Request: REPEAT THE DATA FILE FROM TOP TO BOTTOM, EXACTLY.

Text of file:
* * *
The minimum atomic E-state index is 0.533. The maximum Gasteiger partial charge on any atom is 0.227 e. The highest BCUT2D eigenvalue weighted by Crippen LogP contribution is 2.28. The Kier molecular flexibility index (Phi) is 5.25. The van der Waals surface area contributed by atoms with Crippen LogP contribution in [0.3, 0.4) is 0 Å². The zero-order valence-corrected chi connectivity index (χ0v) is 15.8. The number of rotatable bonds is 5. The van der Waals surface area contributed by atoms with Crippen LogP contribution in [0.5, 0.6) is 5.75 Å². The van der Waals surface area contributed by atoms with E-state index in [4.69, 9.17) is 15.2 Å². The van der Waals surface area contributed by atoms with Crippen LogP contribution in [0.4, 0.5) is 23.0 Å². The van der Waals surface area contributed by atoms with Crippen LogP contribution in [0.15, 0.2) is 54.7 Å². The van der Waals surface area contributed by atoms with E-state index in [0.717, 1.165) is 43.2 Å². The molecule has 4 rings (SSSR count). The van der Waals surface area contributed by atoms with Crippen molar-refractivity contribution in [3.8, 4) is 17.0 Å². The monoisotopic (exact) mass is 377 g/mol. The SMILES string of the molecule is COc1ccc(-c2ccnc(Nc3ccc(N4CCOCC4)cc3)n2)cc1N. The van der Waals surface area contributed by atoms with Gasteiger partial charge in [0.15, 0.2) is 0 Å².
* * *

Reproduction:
The minimum atomic E-state index is 0.533. The maximum Gasteiger partial charge on any atom is 0.227 e. The highest BCUT2D eigenvalue weighted by Crippen LogP contribution is 2.28. The Kier molecular flexibility index (Phi) is 5.25. The van der Waals surface area contributed by atoms with Crippen LogP contribution in [0.3, 0.4) is 0 Å². The zero-order valence-corrected chi connectivity index (χ0v) is 15.8. The number of rotatable bonds is 5. The van der Waals surface area contributed by atoms with Crippen LogP contribution in [0.5, 0.6) is 5.75 Å². The van der Waals surface area contributed by atoms with E-state index in [4.69, 9.17) is 15.2 Å². The van der Waals surface area contributed by atoms with Crippen LogP contribution in [0.4, 0.5) is 23.0 Å². The van der Waals surface area contributed by atoms with Crippen LogP contribution in [0.15, 0.2) is 54.7 Å². The van der Waals surface area contributed by atoms with E-state index in [0.717, 1.165) is 43.2 Å². The molecule has 4 rings (SSSR count). The van der Waals surface area contributed by atoms with Crippen molar-refractivity contribution in [3.8, 4) is 17.0 Å². The monoisotopic (exact) mass is 377 g/mol. The SMILES string of the molecule is COc1ccc(-c2ccnc(Nc3ccc(N4CCOCC4)cc3)n2)cc1N. The van der Waals surface area contributed by atoms with Gasteiger partial charge in [0.15, 0.2) is 0 Å².